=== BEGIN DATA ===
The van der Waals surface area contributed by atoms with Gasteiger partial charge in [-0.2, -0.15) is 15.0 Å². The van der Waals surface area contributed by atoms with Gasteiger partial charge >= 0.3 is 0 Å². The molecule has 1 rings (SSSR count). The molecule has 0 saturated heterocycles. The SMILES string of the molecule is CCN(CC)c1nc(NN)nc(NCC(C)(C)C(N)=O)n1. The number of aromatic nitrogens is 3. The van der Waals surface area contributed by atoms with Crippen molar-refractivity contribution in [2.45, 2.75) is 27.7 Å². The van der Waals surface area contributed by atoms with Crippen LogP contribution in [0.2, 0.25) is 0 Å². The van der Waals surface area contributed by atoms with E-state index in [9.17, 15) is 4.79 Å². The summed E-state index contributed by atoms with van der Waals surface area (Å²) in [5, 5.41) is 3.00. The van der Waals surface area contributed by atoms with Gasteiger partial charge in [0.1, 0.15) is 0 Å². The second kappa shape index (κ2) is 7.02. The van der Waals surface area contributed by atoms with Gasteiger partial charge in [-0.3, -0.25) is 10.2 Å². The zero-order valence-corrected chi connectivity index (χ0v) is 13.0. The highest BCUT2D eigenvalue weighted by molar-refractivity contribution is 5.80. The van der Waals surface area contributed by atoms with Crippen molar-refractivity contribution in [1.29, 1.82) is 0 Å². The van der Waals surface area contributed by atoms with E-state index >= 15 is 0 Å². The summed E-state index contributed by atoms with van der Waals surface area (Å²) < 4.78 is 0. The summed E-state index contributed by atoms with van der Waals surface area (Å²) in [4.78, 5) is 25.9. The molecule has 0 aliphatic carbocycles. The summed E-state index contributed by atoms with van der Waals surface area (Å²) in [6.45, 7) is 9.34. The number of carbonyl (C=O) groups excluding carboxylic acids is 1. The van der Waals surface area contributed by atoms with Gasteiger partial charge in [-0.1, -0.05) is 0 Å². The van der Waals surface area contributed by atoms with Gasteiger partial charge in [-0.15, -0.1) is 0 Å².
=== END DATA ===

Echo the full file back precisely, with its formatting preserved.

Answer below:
The van der Waals surface area contributed by atoms with Gasteiger partial charge in [-0.2, -0.15) is 15.0 Å². The van der Waals surface area contributed by atoms with Gasteiger partial charge >= 0.3 is 0 Å². The molecule has 1 rings (SSSR count). The molecule has 0 saturated heterocycles. The SMILES string of the molecule is CCN(CC)c1nc(NN)nc(NCC(C)(C)C(N)=O)n1. The number of aromatic nitrogens is 3. The van der Waals surface area contributed by atoms with Crippen molar-refractivity contribution in [2.45, 2.75) is 27.7 Å². The van der Waals surface area contributed by atoms with Crippen LogP contribution in [0.2, 0.25) is 0 Å². The van der Waals surface area contributed by atoms with E-state index in [9.17, 15) is 4.79 Å². The summed E-state index contributed by atoms with van der Waals surface area (Å²) in [5, 5.41) is 3.00. The van der Waals surface area contributed by atoms with Gasteiger partial charge in [0.1, 0.15) is 0 Å². The second kappa shape index (κ2) is 7.02. The van der Waals surface area contributed by atoms with Gasteiger partial charge in [-0.3, -0.25) is 10.2 Å². The zero-order valence-corrected chi connectivity index (χ0v) is 13.0. The highest BCUT2D eigenvalue weighted by molar-refractivity contribution is 5.80. The van der Waals surface area contributed by atoms with Crippen molar-refractivity contribution in [1.29, 1.82) is 0 Å². The van der Waals surface area contributed by atoms with E-state index >= 15 is 0 Å². The summed E-state index contributed by atoms with van der Waals surface area (Å²) < 4.78 is 0. The summed E-state index contributed by atoms with van der Waals surface area (Å²) in [4.78, 5) is 25.9. The molecule has 0 aliphatic carbocycles. The summed E-state index contributed by atoms with van der Waals surface area (Å²) in [6.45, 7) is 9.34. The number of carbonyl (C=O) groups excluding carboxylic acids is 1. The van der Waals surface area contributed by atoms with Gasteiger partial charge in [-0.1, -0.05) is 0 Å². The van der Waals surface area contributed by atoms with Gasteiger partial charge in [-0.15, -0.1) is 0 Å².